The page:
Ken Gorfkle
Book Excerpts

Book Excerpts

Peek behind the cover of Gorfkle’s new book with the three poems, translations and commentaries below.


    “Florecí”, brilla el pájaro.
La flor brilla: “Volé.”
“Estáis equivocados.”
…Por supuesto, los tres.

(Poesiectomía, p. 98)

    “I flowered,” glows the bird.
The flower glows: “I flew.”
“You are both wrong.”
…Of course, all three.

What are the sources of knowledge? How can one know oneself? “Florecí” imagines a conversation between three protagonists with a comment by the poet. In doing so, it articulates the depth of the misconceptions that human beings have of themselves.

Thinking that it is a flower, the bird glows with pride; thinking that it is a bird, the flower similarly glows. One can be blind about oneself even to the point of taking pride in one’s misconception. Without objective information from the external world, the subjective viewpoint is rarely correct. 

The observer, with an external and objective point of view, points out their error to them. Whereas the individual has subjective ideas developed over the course of a lifetime, the external observer sees reality more objectively, as it exists in one moment.

Observing all three, the poet (yet another observer) takes even a larger view, noting that both the objective and subjective points of view are incorrect. However, this observation also implies that both points of view contain true aspects of reality as well. If the bird and flower are mistaken, then the observer is correct, and if the observer is mistaken, then the bird and the flower have captured reality.  So both the objective and subjective points of view contain correct and incorrect conceptions. Consequently, the challenge with all of these representations is to sort out fact from fiction.

Knowledge is subjective as well as objective.  Subjective impressions may be hugely erroneous and there is no certainty that what we understand “objectively” is correct. So, true knowledge seems impossible to obtain, and the “ truth,” more often than not, is merely one’s point of view.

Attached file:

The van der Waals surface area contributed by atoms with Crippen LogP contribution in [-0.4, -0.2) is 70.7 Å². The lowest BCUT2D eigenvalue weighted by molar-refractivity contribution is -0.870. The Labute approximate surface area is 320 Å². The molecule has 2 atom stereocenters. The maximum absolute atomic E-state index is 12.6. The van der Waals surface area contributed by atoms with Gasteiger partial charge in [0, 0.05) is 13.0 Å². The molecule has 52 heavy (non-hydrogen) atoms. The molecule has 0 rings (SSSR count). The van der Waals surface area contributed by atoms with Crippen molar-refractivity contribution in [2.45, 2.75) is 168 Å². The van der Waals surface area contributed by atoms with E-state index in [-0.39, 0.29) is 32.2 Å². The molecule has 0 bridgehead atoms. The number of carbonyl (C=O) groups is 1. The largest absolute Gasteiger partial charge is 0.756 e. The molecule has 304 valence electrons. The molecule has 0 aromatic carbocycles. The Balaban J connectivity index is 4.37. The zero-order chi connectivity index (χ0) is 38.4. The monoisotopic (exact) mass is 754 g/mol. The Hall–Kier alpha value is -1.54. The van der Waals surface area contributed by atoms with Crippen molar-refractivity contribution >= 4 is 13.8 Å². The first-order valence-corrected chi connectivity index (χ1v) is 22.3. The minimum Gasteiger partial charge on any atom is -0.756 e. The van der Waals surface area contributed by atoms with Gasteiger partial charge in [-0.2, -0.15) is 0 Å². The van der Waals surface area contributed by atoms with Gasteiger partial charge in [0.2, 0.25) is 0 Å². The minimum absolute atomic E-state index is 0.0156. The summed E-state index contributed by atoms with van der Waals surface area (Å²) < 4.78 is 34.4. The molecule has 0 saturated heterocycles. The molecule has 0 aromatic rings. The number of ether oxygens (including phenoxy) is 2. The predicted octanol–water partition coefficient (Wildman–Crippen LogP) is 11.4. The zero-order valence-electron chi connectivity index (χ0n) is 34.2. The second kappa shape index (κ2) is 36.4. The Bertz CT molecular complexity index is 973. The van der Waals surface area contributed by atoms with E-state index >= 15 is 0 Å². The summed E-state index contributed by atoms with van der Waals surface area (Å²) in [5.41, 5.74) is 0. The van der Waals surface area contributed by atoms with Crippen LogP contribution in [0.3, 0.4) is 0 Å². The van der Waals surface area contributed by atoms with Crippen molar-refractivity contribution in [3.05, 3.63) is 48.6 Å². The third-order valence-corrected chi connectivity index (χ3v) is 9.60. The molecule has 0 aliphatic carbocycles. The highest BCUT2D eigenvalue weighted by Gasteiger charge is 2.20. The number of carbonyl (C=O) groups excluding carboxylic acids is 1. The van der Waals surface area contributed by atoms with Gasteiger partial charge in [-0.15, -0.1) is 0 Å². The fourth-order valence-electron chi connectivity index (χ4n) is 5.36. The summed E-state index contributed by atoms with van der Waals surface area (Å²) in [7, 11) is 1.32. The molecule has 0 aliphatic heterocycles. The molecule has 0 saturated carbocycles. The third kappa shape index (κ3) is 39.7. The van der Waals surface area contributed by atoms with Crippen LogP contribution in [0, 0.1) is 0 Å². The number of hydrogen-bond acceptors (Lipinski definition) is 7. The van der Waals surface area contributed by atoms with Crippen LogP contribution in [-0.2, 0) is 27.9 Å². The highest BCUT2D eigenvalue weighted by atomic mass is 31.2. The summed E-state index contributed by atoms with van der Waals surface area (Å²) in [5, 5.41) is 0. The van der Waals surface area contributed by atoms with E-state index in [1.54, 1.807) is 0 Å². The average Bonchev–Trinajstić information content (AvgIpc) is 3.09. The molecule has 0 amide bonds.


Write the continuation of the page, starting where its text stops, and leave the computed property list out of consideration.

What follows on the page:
rincón de cuna: alfil
con una sien.

(Oó, o, p. 89)


Going and coming:
corner of a cradle: bishop
with a brain.

“Naturaleza muerta,” translated as “Still Life,” literally means “Dead Nature.”  Nature is not only dead in the sense that it is automatic and blind, it is also the inevitable bringer of death.

What is my future? As surely as the sun that rises and sets daily, my future is death: I cannot avoid ending as food for flies, just as they themselves come to their all-too-quick end.

What is my life?  A “going”:  a departure: out of the womb and into the house, out of the house and into the world; going to school; to work; to the marriage altar; to parenthood, to old age, and finally, to death: a going out of this world.  But also, a “coming”: an arrival: coming to my vocation; coming to my place in the world; coming to my authentic being.

At the beginning, I occupy a corner of a cradle, a temporary place of safety.  Then, I become a bishop on the chessboard of life: with neither a pawn’s straitjacketed range of movement, nor with the knight’s agility, nor with the castle’s ability to move straight ahead towards its goal, nor with the power and stature of the king and queen.  As a bishop, I can only move obliquely toward my goal. It seems that my every move is determined by my master.